Amazon: Growth Is Far From Over
27 Dec 2018
- Amazon’s core e-commerce business continues to be the primary revenue driver, at ~88% of sales in the MRQ; upside remains when looking at penetration levels across North America.
- AWS remains the firm’s fastest growing segment, +46% y/y in Q3. Again, when taking a step back, the rapidly growing cloud market reflects further room for growth.
- Home assistants are expected to be in 55% of U.S. households by 2022, paving the road for further e-commerce growth – all while expanding use of cloud services.
- Given projected EPS growth rates, shares are more than reasonably valued – in the long run, Amazon is likely to be a multi-bagger.
Amazon (AMZN) shareholders have seen heavy volatility throughout 2018, with shares down over 25% from their high this past summer. Despite that, shares remain up nearly 30% year-to-date. When disregarding the company’s daily stock price fluctuations, and focusing purely on the fundamentals of the business, investors have all the reason to be optimistic.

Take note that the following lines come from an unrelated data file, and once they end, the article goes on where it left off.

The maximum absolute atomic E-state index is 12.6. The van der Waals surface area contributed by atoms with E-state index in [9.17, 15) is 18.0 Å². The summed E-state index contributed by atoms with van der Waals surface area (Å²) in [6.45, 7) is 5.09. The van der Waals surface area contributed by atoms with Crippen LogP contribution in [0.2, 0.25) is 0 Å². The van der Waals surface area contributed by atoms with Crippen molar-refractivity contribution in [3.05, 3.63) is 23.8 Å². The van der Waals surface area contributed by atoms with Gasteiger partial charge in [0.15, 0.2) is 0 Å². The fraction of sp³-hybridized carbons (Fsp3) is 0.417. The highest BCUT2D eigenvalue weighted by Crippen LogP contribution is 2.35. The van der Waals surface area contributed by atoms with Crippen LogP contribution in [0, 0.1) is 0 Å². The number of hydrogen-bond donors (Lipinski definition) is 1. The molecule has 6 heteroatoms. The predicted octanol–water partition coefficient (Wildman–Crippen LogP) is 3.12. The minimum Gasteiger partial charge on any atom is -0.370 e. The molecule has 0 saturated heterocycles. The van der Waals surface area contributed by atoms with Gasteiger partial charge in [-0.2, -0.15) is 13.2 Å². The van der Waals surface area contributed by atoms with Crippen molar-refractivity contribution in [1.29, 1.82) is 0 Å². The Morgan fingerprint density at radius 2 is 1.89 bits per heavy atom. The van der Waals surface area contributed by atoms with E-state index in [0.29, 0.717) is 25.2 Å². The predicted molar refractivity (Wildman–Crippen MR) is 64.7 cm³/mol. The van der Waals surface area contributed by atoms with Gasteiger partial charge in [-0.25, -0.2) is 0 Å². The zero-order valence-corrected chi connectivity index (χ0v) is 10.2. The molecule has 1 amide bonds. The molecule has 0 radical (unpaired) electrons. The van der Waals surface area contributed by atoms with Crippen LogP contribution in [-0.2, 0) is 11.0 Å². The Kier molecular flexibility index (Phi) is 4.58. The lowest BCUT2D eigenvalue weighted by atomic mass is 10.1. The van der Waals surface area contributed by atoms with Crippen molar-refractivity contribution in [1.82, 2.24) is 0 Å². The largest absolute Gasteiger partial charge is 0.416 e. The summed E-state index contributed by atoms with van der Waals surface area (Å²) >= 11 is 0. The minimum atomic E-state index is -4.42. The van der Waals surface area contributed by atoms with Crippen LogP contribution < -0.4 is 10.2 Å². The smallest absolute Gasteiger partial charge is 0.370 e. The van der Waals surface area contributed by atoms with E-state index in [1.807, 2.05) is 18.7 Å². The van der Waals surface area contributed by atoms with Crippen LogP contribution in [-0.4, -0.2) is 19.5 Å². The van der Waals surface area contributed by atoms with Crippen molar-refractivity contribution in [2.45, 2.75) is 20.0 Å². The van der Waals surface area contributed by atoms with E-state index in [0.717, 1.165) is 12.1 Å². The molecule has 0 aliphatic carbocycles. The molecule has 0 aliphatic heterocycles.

The company’s core e-commerce business continues to grow at an impressive rate, with plenty of upside remaining. Additionally, Amazon Web Services – the company’s fastest-growing segment – is continuing to see strong market share and top-line growth, contributing to the firm’s operating income. Although many argue that today’s valuation is too high for comfort, investors should keep the big picture in mind. When combining the potential for each segment, the upside is considerable.
North American E-Commerce
In FY17, Amazon generated just over $106 billion in North American e-commerce revenues (~$134 billion in the LTM). Many argue that at this size, there is no way for Amazon to sustain its growth. Zooming out, however, paints a different picture. Retail sales in North America totaled over $5.6 trillion dollars (+3.4% y/y) in 2017. Of this, roughly $490 billion was conducted online, and categorized as e-commerce. The data shows that only ~9% of North American retail sales are e-commerce. This relatively small penetration rate implies a considerable amount of upside left.
Source: Seeking Alpha